Number 33 Squadron, based at RAF Benson, Oxfordshire, was one of seven RAF units to earn the right to emblazon the battle honour ‘Iraq 2003-2011’ on its standard.

33 Squadron operated Puma helicopters during the Iraq campaign. Working in close cooperation with UK and allied land forces, their role was to move equipment and soldiers around the battlefield, as well as provide convoy escort, reconnaissance and resupply of Forward Operating Bases (FOB). They also transported the wounded quickly away from the front line for emergency medical care.

Puma helicopter providing support on operations in the Middle East.

RAF Puma helicopter from No. 33 Squadron, RAF Benson, earning the new battle honour ‘Iraq 2003-2011′.

Aircraft often flew at 50 feet above the ground, to try and avoid ground fire due to the level of the insurgent threat. Working in the highly unstable area around central Iraq, the Pumas operated a furious pace, often at the limits of their performance. Nevertheless the helicopters proved to be highly reliable; a testament to the superb efforts of the squadron’s engineers based at FOB Kalsu.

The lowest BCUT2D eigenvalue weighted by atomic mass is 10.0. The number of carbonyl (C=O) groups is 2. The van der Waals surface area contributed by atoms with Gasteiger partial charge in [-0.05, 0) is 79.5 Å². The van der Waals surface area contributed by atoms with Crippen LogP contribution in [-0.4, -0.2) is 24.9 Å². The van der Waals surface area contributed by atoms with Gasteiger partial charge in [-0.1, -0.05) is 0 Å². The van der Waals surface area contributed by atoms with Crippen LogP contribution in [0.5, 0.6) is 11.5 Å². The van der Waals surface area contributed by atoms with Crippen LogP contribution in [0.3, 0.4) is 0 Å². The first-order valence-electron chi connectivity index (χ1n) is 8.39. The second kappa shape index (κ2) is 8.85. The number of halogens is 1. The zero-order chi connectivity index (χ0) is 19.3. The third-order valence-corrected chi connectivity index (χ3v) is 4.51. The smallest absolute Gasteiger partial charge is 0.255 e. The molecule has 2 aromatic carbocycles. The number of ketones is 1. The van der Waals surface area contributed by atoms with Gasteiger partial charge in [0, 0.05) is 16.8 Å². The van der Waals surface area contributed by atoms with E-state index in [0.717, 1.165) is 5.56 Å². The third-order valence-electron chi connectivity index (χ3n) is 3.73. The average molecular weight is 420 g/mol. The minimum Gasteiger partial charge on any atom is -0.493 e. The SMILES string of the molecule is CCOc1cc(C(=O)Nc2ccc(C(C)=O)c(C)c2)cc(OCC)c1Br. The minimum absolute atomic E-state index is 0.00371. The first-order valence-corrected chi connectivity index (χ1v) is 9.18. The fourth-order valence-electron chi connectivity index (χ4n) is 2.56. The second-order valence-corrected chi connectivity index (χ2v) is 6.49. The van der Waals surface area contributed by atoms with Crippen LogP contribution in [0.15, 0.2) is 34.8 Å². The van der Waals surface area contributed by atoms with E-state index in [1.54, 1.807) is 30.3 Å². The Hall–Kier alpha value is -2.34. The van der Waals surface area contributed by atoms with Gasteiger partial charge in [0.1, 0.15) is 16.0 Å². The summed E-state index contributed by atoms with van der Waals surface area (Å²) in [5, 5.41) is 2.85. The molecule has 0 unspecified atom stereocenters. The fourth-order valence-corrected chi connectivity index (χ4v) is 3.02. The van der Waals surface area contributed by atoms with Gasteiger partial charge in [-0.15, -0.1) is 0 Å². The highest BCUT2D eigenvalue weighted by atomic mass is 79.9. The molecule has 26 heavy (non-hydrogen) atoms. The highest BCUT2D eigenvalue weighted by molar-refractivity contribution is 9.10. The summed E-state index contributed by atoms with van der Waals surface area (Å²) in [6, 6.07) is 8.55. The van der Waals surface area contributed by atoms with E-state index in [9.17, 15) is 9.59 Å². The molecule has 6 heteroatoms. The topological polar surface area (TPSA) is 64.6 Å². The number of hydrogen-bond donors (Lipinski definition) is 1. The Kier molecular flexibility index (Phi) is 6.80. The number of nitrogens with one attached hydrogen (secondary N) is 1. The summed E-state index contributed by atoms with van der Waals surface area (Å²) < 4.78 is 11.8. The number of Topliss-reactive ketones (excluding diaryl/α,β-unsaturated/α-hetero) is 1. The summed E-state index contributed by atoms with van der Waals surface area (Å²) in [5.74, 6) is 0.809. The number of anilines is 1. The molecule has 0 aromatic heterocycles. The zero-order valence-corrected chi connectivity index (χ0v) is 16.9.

In November 2004, a formation of one 33 Squadron Puma and one Lynx helicopter operated in support of the Black Watch (now Scottish Regiment) Battle Group. Working from Camp Dogwood which was in an area locally dubbed ‘the Triangle of Death’, the two aircraft came under heavy mortar fire within minutes of landing. Later, due to the volume of enemy ground fire, both the Puma and the Lynx were hit by enemy rounds with the Lynx pilot suffering injury.

Flight Sergeant Andy Leys, a crewman on the Puma said:

On arrival back at base after operations, the sense of satisfaction and achievement was immense. This period was the busiest and most intense operational tasking I have completed in my 19 year flying career. All of our tasking was completed safely and professionally with crews returning to base wiser and more experienced aviators – something that can never be too highly valued.